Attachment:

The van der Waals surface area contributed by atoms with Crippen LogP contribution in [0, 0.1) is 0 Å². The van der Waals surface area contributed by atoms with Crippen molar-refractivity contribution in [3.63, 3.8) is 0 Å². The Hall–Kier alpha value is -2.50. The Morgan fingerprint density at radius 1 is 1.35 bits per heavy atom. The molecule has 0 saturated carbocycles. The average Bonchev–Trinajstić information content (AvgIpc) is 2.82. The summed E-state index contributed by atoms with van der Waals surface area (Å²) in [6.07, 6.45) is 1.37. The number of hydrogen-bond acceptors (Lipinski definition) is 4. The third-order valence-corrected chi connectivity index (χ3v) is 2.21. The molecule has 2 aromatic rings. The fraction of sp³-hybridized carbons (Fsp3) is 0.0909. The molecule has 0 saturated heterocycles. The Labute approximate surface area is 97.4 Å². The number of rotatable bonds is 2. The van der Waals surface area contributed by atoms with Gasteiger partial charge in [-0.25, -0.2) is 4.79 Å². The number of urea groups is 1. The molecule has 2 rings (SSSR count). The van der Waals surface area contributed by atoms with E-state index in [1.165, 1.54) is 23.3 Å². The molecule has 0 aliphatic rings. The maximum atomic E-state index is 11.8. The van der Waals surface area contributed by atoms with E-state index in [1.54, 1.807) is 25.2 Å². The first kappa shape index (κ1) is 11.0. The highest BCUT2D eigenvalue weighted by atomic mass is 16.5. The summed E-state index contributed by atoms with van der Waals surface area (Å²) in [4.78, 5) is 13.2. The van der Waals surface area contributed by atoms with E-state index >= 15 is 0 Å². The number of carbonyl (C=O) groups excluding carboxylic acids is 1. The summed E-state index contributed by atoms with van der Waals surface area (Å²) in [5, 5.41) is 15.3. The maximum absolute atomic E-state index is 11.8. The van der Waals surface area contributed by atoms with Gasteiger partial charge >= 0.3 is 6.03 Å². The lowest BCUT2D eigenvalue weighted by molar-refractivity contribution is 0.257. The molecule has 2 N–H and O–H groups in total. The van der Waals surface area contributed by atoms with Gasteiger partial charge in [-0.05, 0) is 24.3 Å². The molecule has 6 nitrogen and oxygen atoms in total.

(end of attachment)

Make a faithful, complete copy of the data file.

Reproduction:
The van der Waals surface area contributed by atoms with Crippen LogP contribution in [0, 0.1) is 0 Å². The van der Waals surface area contributed by atoms with Crippen molar-refractivity contribution in [3.63, 3.8) is 0 Å². The Hall–Kier alpha value is -2.50. The Morgan fingerprint density at radius 1 is 1.35 bits per heavy atom. The molecule has 0 saturated carbocycles. The average Bonchev–Trinajstić information content (AvgIpc) is 2.82. The summed E-state index contributed by atoms with van der Waals surface area (Å²) in [6.07, 6.45) is 1.37. The number of hydrogen-bond acceptors (Lipinski definition) is 4. The third-order valence-corrected chi connectivity index (χ3v) is 2.21. The molecule has 2 aromatic rings. The fraction of sp³-hybridized carbons (Fsp3) is 0.0909. The molecule has 0 saturated heterocycles. The Labute approximate surface area is 97.4 Å². The number of rotatable bonds is 2. The van der Waals surface area contributed by atoms with Gasteiger partial charge in [-0.25, -0.2) is 4.79 Å². The number of urea groups is 1. The molecule has 2 rings (SSSR count). The van der Waals surface area contributed by atoms with E-state index in [1.165, 1.54) is 23.3 Å². The molecule has 0 aliphatic rings. The maximum atomic E-state index is 11.8. The van der Waals surface area contributed by atoms with E-state index in [1.54, 1.807) is 25.2 Å². The first kappa shape index (κ1) is 11.0. The highest BCUT2D eigenvalue weighted by atomic mass is 16.5. The summed E-state index contributed by atoms with van der Waals surface area (Å²) in [4.78, 5) is 13.2. The van der Waals surface area contributed by atoms with E-state index >= 15 is 0 Å². The number of carbonyl (C=O) groups excluding carboxylic acids is 1. The summed E-state index contributed by atoms with van der Waals surface area (Å²) in [5, 5.41) is 15.3. The maximum absolute atomic E-state index is 11.8. The van der Waals surface area contributed by atoms with Gasteiger partial charge >= 0.3 is 6.03 Å². The lowest BCUT2D eigenvalue weighted by molar-refractivity contribution is 0.257. The molecule has 2 N–H and O–H groups in total. The van der Waals surface area contributed by atoms with Gasteiger partial charge in [-0.05, 0) is 24.3 Å². The molecule has 6 nitrogen and oxygen atoms in total.